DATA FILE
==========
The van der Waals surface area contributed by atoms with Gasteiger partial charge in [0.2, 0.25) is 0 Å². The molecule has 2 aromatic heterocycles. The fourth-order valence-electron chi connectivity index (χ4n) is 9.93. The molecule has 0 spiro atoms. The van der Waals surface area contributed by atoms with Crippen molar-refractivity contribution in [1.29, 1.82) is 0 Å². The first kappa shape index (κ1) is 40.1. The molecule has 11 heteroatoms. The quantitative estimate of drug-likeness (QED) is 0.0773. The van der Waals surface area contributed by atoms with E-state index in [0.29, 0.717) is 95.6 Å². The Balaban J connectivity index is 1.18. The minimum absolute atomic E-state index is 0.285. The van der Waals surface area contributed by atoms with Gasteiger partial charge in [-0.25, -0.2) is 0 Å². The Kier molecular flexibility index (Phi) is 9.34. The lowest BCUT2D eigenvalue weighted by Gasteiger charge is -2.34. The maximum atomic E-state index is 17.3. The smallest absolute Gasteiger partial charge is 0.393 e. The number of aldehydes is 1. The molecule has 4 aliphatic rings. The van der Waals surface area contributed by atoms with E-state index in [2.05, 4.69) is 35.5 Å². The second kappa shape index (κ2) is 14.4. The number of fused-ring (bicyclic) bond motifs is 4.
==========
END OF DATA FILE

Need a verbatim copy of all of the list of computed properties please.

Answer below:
The van der Waals surface area contributed by atoms with Gasteiger partial charge in [0.2, 0.25) is 0 Å². The molecule has 2 aromatic heterocycles. The fourth-order valence-electron chi connectivity index (χ4n) is 9.93. The molecule has 0 spiro atoms. The van der Waals surface area contributed by atoms with Crippen molar-refractivity contribution in [1.29, 1.82) is 0 Å². The first kappa shape index (κ1) is 40.1. The molecule has 11 heteroatoms. The quantitative estimate of drug-likeness (QED) is 0.0773. The van der Waals surface area contributed by atoms with E-state index in [0.29, 0.717) is 95.6 Å². The Balaban J connectivity index is 1.18. The minimum absolute atomic E-state index is 0.285. The van der Waals surface area contributed by atoms with Gasteiger partial charge in [-0.25, -0.2) is 0 Å². The Kier molecular flexibility index (Phi) is 9.34. The lowest BCUT2D eigenvalue weighted by Gasteiger charge is -2.34. The maximum atomic E-state index is 17.3. The smallest absolute Gasteiger partial charge is 0.393 e. The number of aldehydes is 1. The molecule has 4 aliphatic rings. The van der Waals surface area contributed by atoms with E-state index in [2.05, 4.69) is 35.5 Å². The second kappa shape index (κ2) is 14.4. The number of fused-ring (bicyclic) bond motifs is 4.